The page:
Sports News Without Access, Favor, Or Discretion

Your morning roundup for Dec. 26, the day we learned what a Christmas miracle really is. Photo via Mocksession. Got any stories or photos for us? Tip your editors.


What we watched: There was something enticingly adulterous about shoving football aside for Sunday basketball. Let's do it again next weekend. Just don't tell anyone, okay?

In other news, if you know who the woman pictured in the photo above is, please let us know. We admire her style.


What we're watching (all times EST, unless noted): Missouri vs. North Carolina in the Independence Bowl at 5 (ESPN2). Houston at Orlando in NBA basketball at 7 (NBATV). Dallas at St. Louis in NHL hockey at 7:30 (Versus). Atlanta at New Orleans in NFL football at 8:30 (ESPN). L.A. Lakers at Sacramento in NBA basketball at 10 (NBATV).


David Stern, the great prognosticator: "Despite so many predictions of the Heat winning the championship, Stern cautioned against ‘mailing the trophy' to Miami before the season. Stern reminded reporters that he said the same thing last season, and the Mavericks surprised everyone with its run to the championship." [Miami Herald]


David Stern, the hypocrite: "Asked how he wants to see Dwight Howard's situation play out and whether he's concerned that Chris Paul sought to leave New Orleans and Howard wants to leave Orlando, Stern said he honors players' right to play where they want. ‘That's the beauty of the soap opera of basketball,' Stern said before the Orlando Magic faced the Oklahoma City Thunder at Chesapeake Energy Arena on Christmas night. ‘As in life, it'll play out the way it plays out, and we'll all be observers of it. I just don't know. But, to me, I am of the view that when somebody has put in his years so to speak that he has earned his free agency. He's free to decide where he'll sign, and he's not under a compunction under our system to re-sign with a team if he doesn't want to.'" [Orlando Sentinel]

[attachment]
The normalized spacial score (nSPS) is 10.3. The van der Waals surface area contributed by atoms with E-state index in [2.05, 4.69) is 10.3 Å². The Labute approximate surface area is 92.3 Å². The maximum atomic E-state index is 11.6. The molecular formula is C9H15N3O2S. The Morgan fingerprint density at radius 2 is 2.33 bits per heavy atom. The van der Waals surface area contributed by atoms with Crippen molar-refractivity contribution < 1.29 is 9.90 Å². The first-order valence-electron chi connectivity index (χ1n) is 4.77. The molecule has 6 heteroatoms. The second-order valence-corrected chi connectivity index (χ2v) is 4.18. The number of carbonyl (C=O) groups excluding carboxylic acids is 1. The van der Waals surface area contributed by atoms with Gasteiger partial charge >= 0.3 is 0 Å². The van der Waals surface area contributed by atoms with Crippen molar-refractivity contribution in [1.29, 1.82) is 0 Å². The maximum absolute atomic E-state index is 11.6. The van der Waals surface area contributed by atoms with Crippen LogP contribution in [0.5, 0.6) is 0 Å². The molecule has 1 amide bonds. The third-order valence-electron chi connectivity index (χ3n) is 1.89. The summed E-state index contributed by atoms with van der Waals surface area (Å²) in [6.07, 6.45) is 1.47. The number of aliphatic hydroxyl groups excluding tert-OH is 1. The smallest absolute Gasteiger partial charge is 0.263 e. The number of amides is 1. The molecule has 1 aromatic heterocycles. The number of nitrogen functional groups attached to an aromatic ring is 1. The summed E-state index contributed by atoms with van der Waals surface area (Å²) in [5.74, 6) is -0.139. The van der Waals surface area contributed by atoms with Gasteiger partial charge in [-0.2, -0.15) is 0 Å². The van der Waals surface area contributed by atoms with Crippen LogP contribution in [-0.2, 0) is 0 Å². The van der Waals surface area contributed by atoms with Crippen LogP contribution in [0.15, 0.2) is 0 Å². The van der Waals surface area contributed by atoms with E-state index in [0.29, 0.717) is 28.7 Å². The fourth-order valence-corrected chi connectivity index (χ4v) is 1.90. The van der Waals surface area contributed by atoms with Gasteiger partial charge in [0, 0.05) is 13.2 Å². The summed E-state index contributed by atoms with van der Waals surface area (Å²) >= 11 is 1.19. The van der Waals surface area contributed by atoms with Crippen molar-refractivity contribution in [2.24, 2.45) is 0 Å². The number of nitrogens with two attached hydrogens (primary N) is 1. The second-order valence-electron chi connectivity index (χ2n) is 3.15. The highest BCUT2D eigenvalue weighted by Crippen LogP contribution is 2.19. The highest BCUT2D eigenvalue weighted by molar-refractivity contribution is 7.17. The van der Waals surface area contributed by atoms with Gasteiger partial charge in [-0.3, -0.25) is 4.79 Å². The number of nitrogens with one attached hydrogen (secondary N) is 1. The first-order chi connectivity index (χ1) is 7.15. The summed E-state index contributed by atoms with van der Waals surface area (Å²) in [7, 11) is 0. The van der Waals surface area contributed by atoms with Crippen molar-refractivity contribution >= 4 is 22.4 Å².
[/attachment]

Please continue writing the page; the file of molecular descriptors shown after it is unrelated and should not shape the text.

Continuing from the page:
Your Little Chinese Boy Singing ‘Hey Jude' Interlude:

Multitasking at its finest: "Rose and Noah trapped a surprised Bryant, whose pass got deflected by Noah and corralled by Deng. The Bulls forward dribbled into the frontcourt, jumped and appeared to land before passing to Rose, but the potential traveling went uncalled. ‘Very close,' Deng said, chuckling. ‘I jumped up in the air and I was like, Yo, Derrick, where are you? So I let it go right before I landed. I shouldn't have left my feet, but he came away with it.'" [Chicago Tribune]


There's a new sheriff in town: "Ask Jacksonville Jaguars running back Maurice Jones-Drew whether he would try to play through a concussion or yank himself from a game, and he'll provide a straightforward answer. ‘Hide it,' the NFL's leading rusher said. ‘The bottom line is: You have to be able to put food on the table. No one's going to sign or want a guy who can't stay healthy. I know there will be a day when I'm going to have trouble walking. I realize that,' Jones-Drew said. ‘But this is what I signed up for. Injuries are part of the game. If you don't want to get hit, then you shouldn't be playing.' Other players say they would do the same: Hide it. In a series of interviews about head injuries with The Associated Press over the last two weeks, 23 of 44 NFL players - slightly more than half - said they would try to conceal a possible concussion rather than pull themselves out of a game. Some acknowledged they already have. Players also said they should be better protected from their own instincts: More than two-thirds of the group the AP talked to wants independent neurologists on sidelines during games." [AP]

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